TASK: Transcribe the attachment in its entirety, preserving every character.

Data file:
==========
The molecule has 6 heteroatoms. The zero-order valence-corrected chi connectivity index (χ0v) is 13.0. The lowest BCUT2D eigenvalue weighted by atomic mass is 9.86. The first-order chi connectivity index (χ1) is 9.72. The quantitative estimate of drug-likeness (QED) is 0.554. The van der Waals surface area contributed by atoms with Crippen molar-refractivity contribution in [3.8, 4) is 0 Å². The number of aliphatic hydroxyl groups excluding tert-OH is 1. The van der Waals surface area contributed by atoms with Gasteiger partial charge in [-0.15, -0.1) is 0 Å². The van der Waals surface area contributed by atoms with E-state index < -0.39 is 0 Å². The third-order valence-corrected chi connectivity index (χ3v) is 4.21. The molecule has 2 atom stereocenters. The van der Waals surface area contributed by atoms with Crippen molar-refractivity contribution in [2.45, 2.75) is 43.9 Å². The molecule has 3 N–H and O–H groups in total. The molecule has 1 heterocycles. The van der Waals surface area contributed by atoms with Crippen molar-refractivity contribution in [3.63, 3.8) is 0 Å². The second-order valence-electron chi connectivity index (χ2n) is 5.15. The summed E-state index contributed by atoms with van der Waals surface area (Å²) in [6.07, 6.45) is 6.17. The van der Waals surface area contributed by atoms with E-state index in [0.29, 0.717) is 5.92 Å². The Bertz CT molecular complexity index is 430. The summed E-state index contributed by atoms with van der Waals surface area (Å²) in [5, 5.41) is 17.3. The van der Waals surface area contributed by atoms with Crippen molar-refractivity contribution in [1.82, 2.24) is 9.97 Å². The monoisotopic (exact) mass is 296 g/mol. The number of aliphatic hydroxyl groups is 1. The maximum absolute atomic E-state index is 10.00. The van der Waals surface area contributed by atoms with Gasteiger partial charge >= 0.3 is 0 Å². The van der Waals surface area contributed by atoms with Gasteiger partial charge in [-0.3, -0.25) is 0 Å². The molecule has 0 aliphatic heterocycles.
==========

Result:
The molecule has 6 heteroatoms. The zero-order valence-corrected chi connectivity index (χ0v) is 13.0. The lowest BCUT2D eigenvalue weighted by atomic mass is 9.86. The first-order chi connectivity index (χ1) is 9.72. The quantitative estimate of drug-likeness (QED) is 0.554. The van der Waals surface area contributed by atoms with Crippen molar-refractivity contribution in [3.8, 4) is 0 Å². The number of aliphatic hydroxyl groups excluding tert-OH is 1. The van der Waals surface area contributed by atoms with Gasteiger partial charge in [-0.15, -0.1) is 0 Å². The van der Waals surface area contributed by atoms with E-state index < -0.39 is 0 Å². The third-order valence-corrected chi connectivity index (χ3v) is 4.21. The molecule has 2 atom stereocenters. The van der Waals surface area contributed by atoms with Crippen molar-refractivity contribution in [2.45, 2.75) is 43.9 Å². The molecule has 3 N–H and O–H groups in total. The molecule has 1 heterocycles. The van der Waals surface area contributed by atoms with Crippen molar-refractivity contribution in [3.63, 3.8) is 0 Å². The second-order valence-electron chi connectivity index (χ2n) is 5.15. The summed E-state index contributed by atoms with van der Waals surface area (Å²) in [6.07, 6.45) is 6.17. The van der Waals surface area contributed by atoms with E-state index in [0.29, 0.717) is 5.92 Å². The Bertz CT molecular complexity index is 430. The summed E-state index contributed by atoms with van der Waals surface area (Å²) in [5, 5.41) is 17.3. The van der Waals surface area contributed by atoms with Crippen molar-refractivity contribution in [1.82, 2.24) is 9.97 Å². The monoisotopic (exact) mass is 296 g/mol. The number of aliphatic hydroxyl groups is 1. The maximum absolute atomic E-state index is 10.00. The van der Waals surface area contributed by atoms with Gasteiger partial charge >= 0.3 is 0 Å². The van der Waals surface area contributed by atoms with Gasteiger partial charge in [-0.3, -0.25) is 0 Å². The molecule has 0 aliphatic heterocycles.